Sgt.-Conde
Sgt. Kenneth Conde, Jr., (center) stands with his fellow Marines in Iraq
in 2004. Conde received a gunshot wound in April, but refused to leave
his Marines. Two months later, he was killed by an improvised explosive
device July 1, 2004.

 

Many people
know Marines, Marine veterans and the like. But what continues to amaze me is
why our own media in America continues to fail 
in showing what your servicemembers are doing on a daily basis. The media(
not a big fan for many reasons) loves to report or skew topics on a monster
level that ultimately profits them. What about the meaning of “media” don’t they
understand. Last time I checked they were suppose to report on everything, not
those things that they want to favor.



As some of you
may remember, I would get pissed off, and continue to get pissed off when the
media fails to report anything good out of Iraq & Afghanistan. It would be
a quick blurb on some sporatice news stations that we were even still at war.
How often do you see anything about it now?

 

Did you know
there was a significant suicide vest attack this week that claimed lives of
Americans? Did you know there was yet another Afg Army shooting on your
warriors killing heroes?  Most likely
not.

“I was running and I watched as I got shot in the left shoulder,”
Conde said. “I remember seeing a red mist coming from my back.”

Many heroic
events happen and it revolves within the military channels because they care.
These stories like the one below never make it to the main stream media and I
have to throw the bullshit flag on it.

 

You want news?
This isn’t CNN or some other channel, this is (NSN) No Shit News……

 

Time for a
CGar!

Dedication and Sacrifice

//  By Cpl. Jacob D. Osborne

The Marine Corps is full of extraordinary people who
are willing to do whatever it takes in the name of freedom and the ones
they love. In 2004, one Marine, Sgt. Kenneth Conde, Jr., demonstrated
how much he was willing to sacrifice.

April 6, 2004, Conde, a Marine with 3rd Mobile Assault Platoon,
Mobile Assault Company, 2nd Battalion, 4th Marine Regiment, was deployed
to Ar Ramadi, Iraq when he and his unit were ordered to evacuate two
casualties from Company G.

When Conde and his platoon reached the casualty evacuation site they
were ambushed from all directions. Without hesitation Conde took the
lead, defeating two enemy combatants. As he and his squad made forward
progress, they again started to receive heavy enemy fire. This time
Conde was wounded.

“I was running and I watched as I got shot in the left shoulder,”
Conde said. “I remember seeing a red mist coming from my back.”

Despite being wounded, Conde continued to fight, killing another
enemy combatant before falling to the ground. He managed to rise to his
feet and fired several rounds at the enemy before falling again.

Marines and their corpsman provided medical care to Conde. After they
treated his wounds, Conde insisted on gearing up and going back to the
fight alongside his Marines.

For the next few days Conde remained by the side of his fellow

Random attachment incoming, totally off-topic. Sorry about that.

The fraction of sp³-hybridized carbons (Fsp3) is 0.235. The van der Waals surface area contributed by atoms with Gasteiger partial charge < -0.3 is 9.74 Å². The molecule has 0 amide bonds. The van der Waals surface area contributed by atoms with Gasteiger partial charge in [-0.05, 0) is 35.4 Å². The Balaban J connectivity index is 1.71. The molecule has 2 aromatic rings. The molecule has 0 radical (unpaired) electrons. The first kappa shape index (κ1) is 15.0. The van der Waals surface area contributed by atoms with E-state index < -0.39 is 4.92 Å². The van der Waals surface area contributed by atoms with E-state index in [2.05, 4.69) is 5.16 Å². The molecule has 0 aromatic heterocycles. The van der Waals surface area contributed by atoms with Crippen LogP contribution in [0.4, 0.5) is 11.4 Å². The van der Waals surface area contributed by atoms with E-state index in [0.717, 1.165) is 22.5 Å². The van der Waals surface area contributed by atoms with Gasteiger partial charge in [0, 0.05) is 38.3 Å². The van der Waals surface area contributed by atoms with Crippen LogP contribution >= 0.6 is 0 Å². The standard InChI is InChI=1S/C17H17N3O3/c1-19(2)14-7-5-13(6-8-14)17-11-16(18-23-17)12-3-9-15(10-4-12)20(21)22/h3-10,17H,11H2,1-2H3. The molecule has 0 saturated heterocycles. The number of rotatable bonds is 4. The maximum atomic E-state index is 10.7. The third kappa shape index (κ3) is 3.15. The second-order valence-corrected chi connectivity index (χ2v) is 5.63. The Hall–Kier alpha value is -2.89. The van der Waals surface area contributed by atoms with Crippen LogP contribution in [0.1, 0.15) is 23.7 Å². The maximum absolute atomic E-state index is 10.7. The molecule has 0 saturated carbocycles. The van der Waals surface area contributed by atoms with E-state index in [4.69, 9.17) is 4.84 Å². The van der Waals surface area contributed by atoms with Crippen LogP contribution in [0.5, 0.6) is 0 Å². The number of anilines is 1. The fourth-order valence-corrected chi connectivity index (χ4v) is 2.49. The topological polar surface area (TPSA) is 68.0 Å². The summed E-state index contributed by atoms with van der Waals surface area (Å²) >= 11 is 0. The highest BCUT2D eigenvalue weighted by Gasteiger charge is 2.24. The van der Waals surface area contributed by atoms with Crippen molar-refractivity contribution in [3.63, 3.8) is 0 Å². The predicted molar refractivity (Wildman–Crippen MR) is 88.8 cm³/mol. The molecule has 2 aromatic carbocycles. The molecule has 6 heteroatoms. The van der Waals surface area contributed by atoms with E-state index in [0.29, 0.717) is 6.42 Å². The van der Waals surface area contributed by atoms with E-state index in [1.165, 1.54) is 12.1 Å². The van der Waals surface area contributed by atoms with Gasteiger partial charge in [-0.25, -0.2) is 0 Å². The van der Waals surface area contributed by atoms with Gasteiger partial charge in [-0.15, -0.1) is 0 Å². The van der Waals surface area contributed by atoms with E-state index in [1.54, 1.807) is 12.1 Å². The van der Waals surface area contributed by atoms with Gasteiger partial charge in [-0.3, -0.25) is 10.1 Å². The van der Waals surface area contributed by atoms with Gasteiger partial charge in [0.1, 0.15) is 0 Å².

Marines for several more firefights. The only time he stood down was
when he was unable to hold his rifle steady because his arm went numb
from his gunshot wound.

When Conde returned to camp, the Marines asked him why he chose to
stay and fight. His response was, “I couldn’t just leave the fight when I
still could keep going.

Conde refused to go home as a result of his shoulder injury and
decided to finish his tour in Iraq. On July 1, 2004, almost two months
after being shot, Conde was killed in action by an improvised explosive
device while on patrol with his Marines.

Conde was posthumously awarded the Bronze Star with V for his
actions. His citation reads, ‘his leadership, before, during and after
the battle, symbolizes all that we have come to expect from a
noncommissioned officer.’

In honor of his sacrifice, the Staff Noncommissioned Officer Academy
building at the Marine Corps University now carries his name – as a
standing tribute to his dedication.


Comments

  1. Thank you for posting this courageous story of Marine Sgt. Kenneth Conde, Jr., He is an American Hero, never to be forgotten, and will forever be a part of the 2nd Battalion 4th Marines, 1st Marine Division ….Always one of “The Magnificent Bastards”..

  2. The media fails to report stories like this for one reason. They are unable to grasp the concept of how this Marine, and all of the other service members that protect us by taking the fight to the enemy, could do what he did. They can’t wrap their little minds around how our military can live in the conditions that they do, deal with the daily stresses that they do, and give up all of the things that they do, to go over there and possibly die. Over their heads. Thus is the state of the so-called “media” in this country. Ernie Pyle is spinning in his grave. Semper Fi.

  3. I find it disgusting that the ones who are the first to scream about their 1st Amendment rights are the first ones to abuse them. News, we don’t need no stinking news, we need entertainment for the masses, another dose of Honey Boo Boo please – anything to divert the sheeple from finding out just how bad things are, how the ‘gobmint’ is trashing the Constitution, and how they lie, cheat, and steal to stay in power. I remember the oath I took, and I don’t remember it coming with an expiration date – I will continue to defend the Constitution against all enemies, foreign and domestic by casting my vote next month. God bless you and your hard chargers – Semper Fi!

  4. Fought with Sgt. Conde that day.
    What a day to remember. He would have never stopped until he was dead, that’s the kind of heart he had for his brothers.
    Sgt. V Leonard USMC
    Purple Heart Recipient

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